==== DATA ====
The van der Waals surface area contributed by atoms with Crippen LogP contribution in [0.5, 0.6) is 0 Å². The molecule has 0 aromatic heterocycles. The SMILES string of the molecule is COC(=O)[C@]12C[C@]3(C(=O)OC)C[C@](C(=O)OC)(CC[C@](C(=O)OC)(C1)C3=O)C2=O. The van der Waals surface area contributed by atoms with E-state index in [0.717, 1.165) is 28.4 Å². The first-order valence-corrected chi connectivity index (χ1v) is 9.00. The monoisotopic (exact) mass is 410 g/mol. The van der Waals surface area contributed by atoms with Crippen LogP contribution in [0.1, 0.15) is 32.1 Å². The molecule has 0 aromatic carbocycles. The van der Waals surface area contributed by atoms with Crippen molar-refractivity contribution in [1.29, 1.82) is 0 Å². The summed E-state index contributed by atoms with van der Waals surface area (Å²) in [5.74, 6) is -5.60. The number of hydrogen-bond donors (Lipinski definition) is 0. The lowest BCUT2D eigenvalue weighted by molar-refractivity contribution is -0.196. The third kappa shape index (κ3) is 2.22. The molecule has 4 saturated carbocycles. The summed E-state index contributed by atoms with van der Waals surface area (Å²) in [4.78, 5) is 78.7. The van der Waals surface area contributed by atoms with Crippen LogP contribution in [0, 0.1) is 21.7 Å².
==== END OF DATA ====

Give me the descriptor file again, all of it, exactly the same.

The van der Waals surface area contributed by atoms with Crippen LogP contribution in [0.5, 0.6) is 0 Å². The molecule has 0 aromatic heterocycles. The SMILES string of the molecule is COC(=O)[C@]12C[C@]3(C(=O)OC)C[C@](C(=O)OC)(CC[C@](C(=O)OC)(C1)C3=O)C2=O. The van der Waals surface area contributed by atoms with E-state index in [0.717, 1.165) is 28.4 Å². The first-order valence-corrected chi connectivity index (χ1v) is 9.00. The monoisotopic (exact) mass is 410 g/mol. The van der Waals surface area contributed by atoms with Crippen LogP contribution in [0.1, 0.15) is 32.1 Å². The molecule has 0 aromatic carbocycles. The van der Waals surface area contributed by atoms with Crippen molar-refractivity contribution in [1.29, 1.82) is 0 Å². The summed E-state index contributed by atoms with van der Waals surface area (Å²) in [5.74, 6) is -5.60. The number of hydrogen-bond donors (Lipinski definition) is 0. The lowest BCUT2D eigenvalue weighted by molar-refractivity contribution is -0.196. The third kappa shape index (κ3) is 2.22. The molecule has 4 saturated carbocycles. The summed E-state index contributed by atoms with van der Waals surface area (Å²) in [4.78, 5) is 78.7. The van der Waals surface area contributed by atoms with Crippen LogP contribution in [0, 0.1) is 21.7 Å².